Underworld: Gang wars are older than you think
There were two sisters who hated each other: Inanna who ruled the world, land of the living, and Ereshkigal who ruled the underworld, land of the dead. Inanna decided to visit the underworld. She told the gatekeeper of the underworld that she wanted to attend her brother-in-law’s funeral rites. But perhaps she actually wanted to conquer the underworld. Before she left, Inanna instructed her minister Ninshubur to plead with the gods Enlil, Nanna, and Enki to save her if anything went wrong, and dressed elaborately for the visit. Her garments, unsuitable for a funeral, along with her haughty behaviour, made the queen of the underworld suspicious.
Following Ereshkigal’s instructions, the gatekeeper told Inanna she could enter the first gate of the underworld, but she had to hand over a piece of clothing. She asked why and was told, ‘It is just the way of the Underworld’. She obliged.
Inanna passed through a total of seven gates, each time removing a piece of clothing or jewellery she had been wearing at the start of her journey. When she arrived in front of her sister, she was stark naked and vulnerable. Ereshkigal turned Inanna into a corpse and hung her on a hook.
Three days and three nights passed and Ninshubur, following instructions, went to Enlil, Nanna, and Enki’s temples and demanded they save the goddess of life, love and living. The first two gods refused, saying it was her own mess, but Enki was deeply troubled and agreed to help. He created two sexless figures (neither male nor female). He instructed them to appease Ereshkigal and, when she asked what they wanted, ask for Inanna’s corpse and sprinkle it with the food and water of life.
Things went as Enki said and the two sexless beings were able to revive Inanna. But Ereshkigal’s demons followed Inanna out of the underworld and said she wasn’t free to go until someone took her place. They first came upon Ninshubur and asked her to take Inanna’s place. Inanna refused, saying she had helped her as she had asked. They next came upon Dumuzi, Inanna’s husband. He was enjoying himself though his wife was supposedly still missing in the underworld. Inanna wasn’t happy and said the demons could take him. Dumuzi tried to escape his fate but a fly told Inanna and the demons where he was. It was then decreed that Dumuzi would spend half the year with Ereshkigal in the underworld, and the rest of the year with Inanna.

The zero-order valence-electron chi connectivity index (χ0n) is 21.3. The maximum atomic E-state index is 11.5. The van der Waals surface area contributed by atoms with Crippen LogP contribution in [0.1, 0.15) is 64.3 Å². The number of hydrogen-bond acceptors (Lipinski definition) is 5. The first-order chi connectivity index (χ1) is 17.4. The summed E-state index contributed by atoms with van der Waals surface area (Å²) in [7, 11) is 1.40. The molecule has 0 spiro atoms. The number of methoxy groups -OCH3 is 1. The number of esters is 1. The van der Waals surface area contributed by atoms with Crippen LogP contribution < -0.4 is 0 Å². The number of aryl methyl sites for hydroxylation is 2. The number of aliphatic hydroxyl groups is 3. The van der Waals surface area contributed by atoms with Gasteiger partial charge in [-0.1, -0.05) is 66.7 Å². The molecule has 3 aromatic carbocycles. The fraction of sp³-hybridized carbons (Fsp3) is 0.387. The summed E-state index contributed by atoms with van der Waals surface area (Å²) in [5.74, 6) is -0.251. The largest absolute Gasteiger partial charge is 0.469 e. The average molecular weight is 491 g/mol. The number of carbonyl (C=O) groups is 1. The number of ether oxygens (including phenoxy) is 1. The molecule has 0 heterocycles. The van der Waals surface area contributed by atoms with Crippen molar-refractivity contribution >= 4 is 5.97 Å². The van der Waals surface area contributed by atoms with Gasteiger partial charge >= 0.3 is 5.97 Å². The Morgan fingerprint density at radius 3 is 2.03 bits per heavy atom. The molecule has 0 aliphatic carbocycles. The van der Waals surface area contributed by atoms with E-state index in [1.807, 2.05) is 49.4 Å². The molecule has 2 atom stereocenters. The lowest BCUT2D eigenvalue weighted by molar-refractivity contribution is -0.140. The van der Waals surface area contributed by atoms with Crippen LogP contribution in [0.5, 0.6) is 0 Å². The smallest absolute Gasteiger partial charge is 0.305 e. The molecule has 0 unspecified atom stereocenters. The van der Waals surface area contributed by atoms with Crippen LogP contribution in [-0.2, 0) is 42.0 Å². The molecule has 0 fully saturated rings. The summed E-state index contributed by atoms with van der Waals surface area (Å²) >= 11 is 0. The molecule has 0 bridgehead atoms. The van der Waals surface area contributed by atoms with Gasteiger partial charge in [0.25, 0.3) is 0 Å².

The first couple: When a lovelorn husband followed his wife to the land of the death
The primal human couple, Izanagi, the man, and Izanami, the woman, were responsible for churning out islands from the sea which they populated with their children, the many deities who populate the Japanese countryside. Izanami died while bearing the fire-god and Izanagi was so distraught that he was determined to bring her back. So he went to Yomi, the shadowy land of death, to fetch his wife. Unfortunately, Izanami had eaten the food of Yomi and so could never return.
Izanagi lit a torch, desperate to see his wife. To his horror, he found that her once beautiful body had decayed and was covered with maggots. He ran out of the underworld in fear, chased by Izanami who missed her husband and wanted him to stay. Izanagi finally reached earth and covered the entrance of the underworld with a huge boulder. His angry wife yelled, “I will kill a thousand living creatures each day.” Izanagi yelled back, “Then I will create 1,500 new lives each day.” So the story ends in eternal separation and bitterness.
Original Sin: Of Adam, Eve, an apple and a slithery snake
God created the world out of nothingness in six days and rested on the seventh day. He created the first man, Adam, in his own image, and the first woman, Eve, from Adam’s rib. He told Adam and Eve to enjoy the wonderful Garden of Eden, but not to eat the fruit of the Tree of Knowledge. That was the Forbidden Fruit! Adam and Eve obeyed God, but the Devil, in the form of a serpent, enchanted Eve and got her to take a bite of the Forbidden Fruit. She then convinced Adam to eat it too. Suddenly, innocence was gone. The humans became aware of their nakedness and tried to cover themselves. God was disappointed with his creations and cast them out of Eden for this original sin, the first act of disobedience. He also decreed that woman would be answerable to man, and that the children of Adam and Eve — all of humanity — would pay for this sin.
Various schools of Jewish, Christian and Islamic thought disagree on details of this story. Jewish folklore describes the fruit as a pomegranate. Christian folklore describes it as an apple. In Arabic folklore, it is the banana, for they equated India with its silks and spices as the land of Eden.
While Original Sin is a key theme in Christian mythology, in Islamic mythology, Allah forgives Adam and Eve and there is no concept of original sin or carrying forward of sins to the next generation.